CHICAGO — Illinois lawmakers convene Tuesday for a discussion on the impact of the partial government shutdown that looms due to a continuing budget impasse.
Lawmakers may also vote on temporary cash flow relief for the Chicago Public Schools.
The session comes as Illinois enters the new fiscal year Wednesday with no end in sight to a stalemate between freshman GOP Gov. Bruce Rauner and the General Assembly's Democratic majorities on a budget for fiscal 2016. Rauner vetoed all but the education bill in the $36.3 billion budget lawmakers approved in May after they rejected his $32 billion general fund budget.
The House is holding a committee-of-the-whole meeting on Tuesday and Wednesday on the looming shutdown and the chamber would also get the first crack at reviving a bill that failed last Tuesday that would grant the cash-strapped Chicago Public Schools an extension on the deadline for a $634 million teachers' pension payment. The payment is due Wednesday and would be extended to Aug. 10, when the district expects to have collected July tax revenues and August state aid.
"We asked a number of agency directors to come before the House to give us answers to very specific questions about the impact of a shutdown," said House Speaker Michael Madigan, D-Chicago.
Directors from 15 state agencies were invited. The state comptroller previously warned that most state payments will halt, although debt service payments would continue to be made under a continuing appropriation.
The bill to grant CPS an extension on its pension payment comes with the district warning that it doesn't have the funds to cover that payment, payroll, and other obligations by the end of the month and needs extra time both to collect more cash and work on a long-term solution with the state's help.
The bill failed in the House last week.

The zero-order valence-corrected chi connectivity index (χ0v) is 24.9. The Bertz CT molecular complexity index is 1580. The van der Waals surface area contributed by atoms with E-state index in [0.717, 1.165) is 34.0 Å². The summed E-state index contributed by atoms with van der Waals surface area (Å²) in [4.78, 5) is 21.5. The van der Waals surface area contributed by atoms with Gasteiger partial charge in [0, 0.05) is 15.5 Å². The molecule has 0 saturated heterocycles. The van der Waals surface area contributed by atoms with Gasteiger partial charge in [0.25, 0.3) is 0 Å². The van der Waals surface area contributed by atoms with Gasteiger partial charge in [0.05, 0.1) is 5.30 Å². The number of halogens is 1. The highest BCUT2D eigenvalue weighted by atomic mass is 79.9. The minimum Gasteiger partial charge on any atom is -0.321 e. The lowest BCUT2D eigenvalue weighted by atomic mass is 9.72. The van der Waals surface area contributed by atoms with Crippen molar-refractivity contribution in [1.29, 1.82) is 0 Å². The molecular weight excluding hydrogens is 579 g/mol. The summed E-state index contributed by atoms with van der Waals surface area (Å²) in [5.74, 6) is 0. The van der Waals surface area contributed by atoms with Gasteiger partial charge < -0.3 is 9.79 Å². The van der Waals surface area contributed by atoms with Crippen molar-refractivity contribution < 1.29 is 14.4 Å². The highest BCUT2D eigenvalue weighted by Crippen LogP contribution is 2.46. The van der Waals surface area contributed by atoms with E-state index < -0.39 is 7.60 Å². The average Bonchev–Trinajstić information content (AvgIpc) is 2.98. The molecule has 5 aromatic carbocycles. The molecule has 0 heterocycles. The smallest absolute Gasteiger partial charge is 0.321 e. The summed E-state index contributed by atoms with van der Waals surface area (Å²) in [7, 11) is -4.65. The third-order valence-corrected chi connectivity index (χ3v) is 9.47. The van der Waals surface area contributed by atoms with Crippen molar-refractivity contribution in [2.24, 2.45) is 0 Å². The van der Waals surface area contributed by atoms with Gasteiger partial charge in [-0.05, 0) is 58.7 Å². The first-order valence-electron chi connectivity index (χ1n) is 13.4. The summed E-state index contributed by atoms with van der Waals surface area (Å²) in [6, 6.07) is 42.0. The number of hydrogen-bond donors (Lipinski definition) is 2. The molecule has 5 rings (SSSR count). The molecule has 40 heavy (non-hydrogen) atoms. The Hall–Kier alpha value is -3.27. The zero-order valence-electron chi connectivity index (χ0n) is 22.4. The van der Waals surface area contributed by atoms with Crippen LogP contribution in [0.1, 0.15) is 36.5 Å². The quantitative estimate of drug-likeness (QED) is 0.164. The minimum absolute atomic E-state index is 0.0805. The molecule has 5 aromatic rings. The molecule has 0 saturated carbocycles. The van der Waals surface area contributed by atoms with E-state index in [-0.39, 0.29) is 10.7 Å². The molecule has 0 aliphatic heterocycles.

The Chicago Board of Education last week authorized $1.135 billion of short-term financing, including a $200 million credit line backed by anticipated taxes for use now and expected to be repaid in October. A separate line is in the works for $935 million to provide cash-flow help in fiscal 2016.
Municipal Market Analytics said Monday in its weekly outlook that the short-term relief is just that, but still a positive sign because it illustrates "a more positive attitude toward the district on the part of the governor and state legislative leaders."
This increases the odds the state will insert itself into CPS funding and budget remediation discussions, MMA said. "Note that this is not, on its own, a good reason to expect CPS spreads will tighten in the near?term," the outlook piece said.
The Senate will hold a committee-of-the-whole hearing on worker's compensation changes, one of the five business and political governance measures Rauner wants tackled before agreeing to higher taxes to stave off deep budget cuts.
On Sunday, The Associated Press reported that Rauner's administration was offering to speed up the delivery of $450 million of fiscal 2016 grants to help CPS meet the end-of-month payment deadline. The move would allow CPS and Rauner to bypass the legislature.
Rauner's office last week used the failed House vote to lash out at Madigan, blaming him for its failure. Madigan fired back that more work was needed on securing votes as the legislation had only just surfaced that day. Tensions between the two have grown more hostile as the impasse has continued.
The Emanuel administration rejected Rauner's short-term salve Monday.
"We appreciate the governor's gesture, but the use of this year's dollars to pay last year's pension payment follows the same path that got the schools into the current financial mess," said Emmanuel spokeswoman Kelley Quinn. "We need a real solution like Governor Rauner's proposal last week -- pension parity and funding relief so that Chicago schools are finally treated like every other district in the state."